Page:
Saudi Arabia’s hosting its first major mining conference this week, as it tries to exploit deposits of copper, gold and and other metals it thinks are worth $1.3 trillion.
The kingdom sees mining as a key part of Crown Prince Mohammed bin Salman’s Vision 2030, an attempt to diversify the economy from oil.
On Wednesday, Saudi Energy Minister Abdulaziz bin Salman is scheduled to speak, as are the mining ministers of South Africa and Egypt. Mining executives including Alcoa Corp.’s Roy Harvey, Vedanta Resources Ltd.’s Anil Agarwal and Ivanhoe Mines Ltd.’s Robert Friedland are too. Trafigura Group’s Chief Executive Officer Jeremy Weir and Moelis & Co. Vice Chairman Eric Cantor are also on the agenda.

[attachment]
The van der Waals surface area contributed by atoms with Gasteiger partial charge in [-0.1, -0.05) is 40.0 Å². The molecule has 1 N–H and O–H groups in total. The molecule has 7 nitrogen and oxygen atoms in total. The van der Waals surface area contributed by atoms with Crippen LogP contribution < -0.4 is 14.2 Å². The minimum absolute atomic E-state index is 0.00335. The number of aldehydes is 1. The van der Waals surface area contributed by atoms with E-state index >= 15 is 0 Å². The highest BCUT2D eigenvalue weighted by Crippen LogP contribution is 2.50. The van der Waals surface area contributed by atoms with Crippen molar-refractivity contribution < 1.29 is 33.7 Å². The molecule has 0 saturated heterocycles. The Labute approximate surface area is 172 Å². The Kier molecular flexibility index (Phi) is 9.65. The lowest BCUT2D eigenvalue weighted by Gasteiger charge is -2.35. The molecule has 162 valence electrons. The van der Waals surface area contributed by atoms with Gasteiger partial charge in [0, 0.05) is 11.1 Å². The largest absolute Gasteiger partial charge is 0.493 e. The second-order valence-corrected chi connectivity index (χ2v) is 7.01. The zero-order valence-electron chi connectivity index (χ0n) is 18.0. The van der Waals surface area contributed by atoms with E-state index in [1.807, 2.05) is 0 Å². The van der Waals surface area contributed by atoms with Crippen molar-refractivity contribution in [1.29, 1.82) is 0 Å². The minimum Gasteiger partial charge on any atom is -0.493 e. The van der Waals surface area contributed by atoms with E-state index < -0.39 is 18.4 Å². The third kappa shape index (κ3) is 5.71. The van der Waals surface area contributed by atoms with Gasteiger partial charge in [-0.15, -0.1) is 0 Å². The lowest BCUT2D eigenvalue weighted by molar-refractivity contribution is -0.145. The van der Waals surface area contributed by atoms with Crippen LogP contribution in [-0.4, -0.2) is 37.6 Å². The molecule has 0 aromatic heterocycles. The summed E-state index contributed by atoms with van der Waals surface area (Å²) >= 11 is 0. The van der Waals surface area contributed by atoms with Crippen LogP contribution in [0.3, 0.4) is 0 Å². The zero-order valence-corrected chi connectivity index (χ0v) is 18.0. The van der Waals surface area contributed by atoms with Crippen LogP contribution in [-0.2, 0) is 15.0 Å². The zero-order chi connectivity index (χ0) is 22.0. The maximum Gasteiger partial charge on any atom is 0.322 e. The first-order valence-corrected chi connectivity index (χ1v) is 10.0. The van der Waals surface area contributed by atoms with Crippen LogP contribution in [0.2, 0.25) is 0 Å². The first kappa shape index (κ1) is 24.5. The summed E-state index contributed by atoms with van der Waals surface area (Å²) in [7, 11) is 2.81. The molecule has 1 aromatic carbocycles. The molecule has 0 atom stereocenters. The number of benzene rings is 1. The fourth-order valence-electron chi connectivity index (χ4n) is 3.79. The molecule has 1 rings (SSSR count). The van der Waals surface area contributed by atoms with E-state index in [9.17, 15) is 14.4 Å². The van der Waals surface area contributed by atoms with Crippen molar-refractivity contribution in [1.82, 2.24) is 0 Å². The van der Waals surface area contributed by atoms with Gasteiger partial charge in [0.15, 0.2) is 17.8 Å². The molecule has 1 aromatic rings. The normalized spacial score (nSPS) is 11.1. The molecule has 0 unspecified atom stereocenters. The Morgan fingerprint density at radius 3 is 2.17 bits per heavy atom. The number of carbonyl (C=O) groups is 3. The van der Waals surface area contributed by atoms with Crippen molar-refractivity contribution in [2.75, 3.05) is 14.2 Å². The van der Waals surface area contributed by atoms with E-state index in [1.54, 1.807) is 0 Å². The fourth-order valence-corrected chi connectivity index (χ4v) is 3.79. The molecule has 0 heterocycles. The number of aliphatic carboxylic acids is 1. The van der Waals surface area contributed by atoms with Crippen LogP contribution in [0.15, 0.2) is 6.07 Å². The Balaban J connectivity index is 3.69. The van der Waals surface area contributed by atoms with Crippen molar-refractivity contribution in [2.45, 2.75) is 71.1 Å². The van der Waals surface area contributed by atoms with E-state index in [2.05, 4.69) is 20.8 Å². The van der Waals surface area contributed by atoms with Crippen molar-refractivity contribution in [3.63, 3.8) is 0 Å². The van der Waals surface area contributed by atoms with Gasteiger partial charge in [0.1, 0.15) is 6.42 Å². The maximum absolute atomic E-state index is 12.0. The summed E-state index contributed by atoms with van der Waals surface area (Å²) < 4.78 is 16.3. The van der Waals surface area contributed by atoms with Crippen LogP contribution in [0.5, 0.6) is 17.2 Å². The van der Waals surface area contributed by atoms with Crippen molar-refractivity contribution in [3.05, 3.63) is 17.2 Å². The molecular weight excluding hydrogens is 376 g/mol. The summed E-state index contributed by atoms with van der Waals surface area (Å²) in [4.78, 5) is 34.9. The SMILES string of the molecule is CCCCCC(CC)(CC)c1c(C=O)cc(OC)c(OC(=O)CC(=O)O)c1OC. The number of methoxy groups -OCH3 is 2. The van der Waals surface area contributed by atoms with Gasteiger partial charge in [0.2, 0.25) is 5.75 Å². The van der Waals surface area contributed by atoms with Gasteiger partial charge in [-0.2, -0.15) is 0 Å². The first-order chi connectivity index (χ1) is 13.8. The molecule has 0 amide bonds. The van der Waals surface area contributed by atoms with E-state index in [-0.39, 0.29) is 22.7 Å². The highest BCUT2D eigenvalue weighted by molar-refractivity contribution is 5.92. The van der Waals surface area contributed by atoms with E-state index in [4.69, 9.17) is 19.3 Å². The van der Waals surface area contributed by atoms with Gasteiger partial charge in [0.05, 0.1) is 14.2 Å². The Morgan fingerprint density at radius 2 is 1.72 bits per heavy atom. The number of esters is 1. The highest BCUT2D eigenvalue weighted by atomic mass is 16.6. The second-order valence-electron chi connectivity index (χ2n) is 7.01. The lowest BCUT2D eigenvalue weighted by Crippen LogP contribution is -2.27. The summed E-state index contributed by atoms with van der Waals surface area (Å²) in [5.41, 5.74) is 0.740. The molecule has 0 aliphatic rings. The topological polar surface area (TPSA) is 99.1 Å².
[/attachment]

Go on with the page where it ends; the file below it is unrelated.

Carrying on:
It’s an in-person event in Riyadh, the capital, though some speakers may attend virtually.
(Timestamps Saudi Arabia)
Copper Market Faces Supply Shortages, Says Barrick’s Bristow (10:30 a.m.)
“Copper is such a strategic metal” and it “without a doubt” faces supply challenges in the coming years, Barrick Gold Corp. CEO Mark Bristow said on a panel.
There’s been too little investment in the red metal and that’s already a problem for the sector as consumption rises, he said.
“We’re in for a long solid market demand for metals,” he said.
The Toronto-based company digs up copper in the west of the kingdom in a joint venture with the state miner Maaden.
“This is the first time I’ve seen the country reaching out and trying to form partnerships,” Bristow said. “It’s a great first step.”
Saudi Minerals Worth $1.3 Trillion, Says Minister (10:15 a.m.)
Saudi Arabia has minerals with an estimated value of $1.3 trillion, said Bandar al-Khorayef, the mining minister. These include copper, phosphates and gold.
Mining can contribute $64 billion to the kingdom’s gross domestic product by 2030, he said.